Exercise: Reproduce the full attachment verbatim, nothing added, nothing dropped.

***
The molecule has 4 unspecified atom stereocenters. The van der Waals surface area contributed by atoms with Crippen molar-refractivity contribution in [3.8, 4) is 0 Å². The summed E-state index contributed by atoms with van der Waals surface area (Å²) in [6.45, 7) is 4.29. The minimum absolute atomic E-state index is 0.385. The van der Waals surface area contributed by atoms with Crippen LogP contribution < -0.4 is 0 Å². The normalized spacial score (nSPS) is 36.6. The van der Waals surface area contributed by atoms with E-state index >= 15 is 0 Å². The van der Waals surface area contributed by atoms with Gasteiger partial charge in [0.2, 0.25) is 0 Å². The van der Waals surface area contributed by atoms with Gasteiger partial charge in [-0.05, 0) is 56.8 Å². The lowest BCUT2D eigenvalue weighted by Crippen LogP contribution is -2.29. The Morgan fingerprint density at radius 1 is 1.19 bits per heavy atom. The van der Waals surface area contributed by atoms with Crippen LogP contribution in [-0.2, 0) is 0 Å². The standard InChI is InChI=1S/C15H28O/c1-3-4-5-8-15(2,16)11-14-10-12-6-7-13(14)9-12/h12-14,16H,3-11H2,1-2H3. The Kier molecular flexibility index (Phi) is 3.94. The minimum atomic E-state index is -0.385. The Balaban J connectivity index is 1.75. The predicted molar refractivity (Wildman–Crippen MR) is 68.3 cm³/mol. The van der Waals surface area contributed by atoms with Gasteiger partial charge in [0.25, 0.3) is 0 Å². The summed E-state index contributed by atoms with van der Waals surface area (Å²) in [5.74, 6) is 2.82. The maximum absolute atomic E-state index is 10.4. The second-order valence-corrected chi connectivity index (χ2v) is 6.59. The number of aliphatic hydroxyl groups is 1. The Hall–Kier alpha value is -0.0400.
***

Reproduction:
The molecule has 4 unspecified atom stereocenters. The van der Waals surface area contributed by atoms with Crippen molar-refractivity contribution in [3.8, 4) is 0 Å². The summed E-state index contributed by atoms with van der Waals surface area (Å²) in [6.45, 7) is 4.29. The minimum absolute atomic E-state index is 0.385. The van der Waals surface area contributed by atoms with Crippen LogP contribution < -0.4 is 0 Å². The normalized spacial score (nSPS) is 36.6. The van der Waals surface area contributed by atoms with E-state index >= 15 is 0 Å². The van der Waals surface area contributed by atoms with Gasteiger partial charge in [0.2, 0.25) is 0 Å². The van der Waals surface area contributed by atoms with Gasteiger partial charge in [-0.05, 0) is 56.8 Å². The lowest BCUT2D eigenvalue weighted by Crippen LogP contribution is -2.29. The Morgan fingerprint density at radius 1 is 1.19 bits per heavy atom. The van der Waals surface area contributed by atoms with Crippen LogP contribution in [-0.2, 0) is 0 Å². The standard InChI is InChI=1S/C15H28O/c1-3-4-5-8-15(2,16)11-14-10-12-6-7-13(14)9-12/h12-14,16H,3-11H2,1-2H3. The Kier molecular flexibility index (Phi) is 3.94. The minimum atomic E-state index is -0.385. The Balaban J connectivity index is 1.75. The predicted molar refractivity (Wildman–Crippen MR) is 68.3 cm³/mol. The van der Waals surface area contributed by atoms with Gasteiger partial charge in [0.25, 0.3) is 0 Å². The summed E-state index contributed by atoms with van der Waals surface area (Å²) in [5.74, 6) is 2.82. The maximum absolute atomic E-state index is 10.4. The second-order valence-corrected chi connectivity index (χ2v) is 6.59. The number of aliphatic hydroxyl groups is 1. The Hall–Kier alpha value is -0.0400.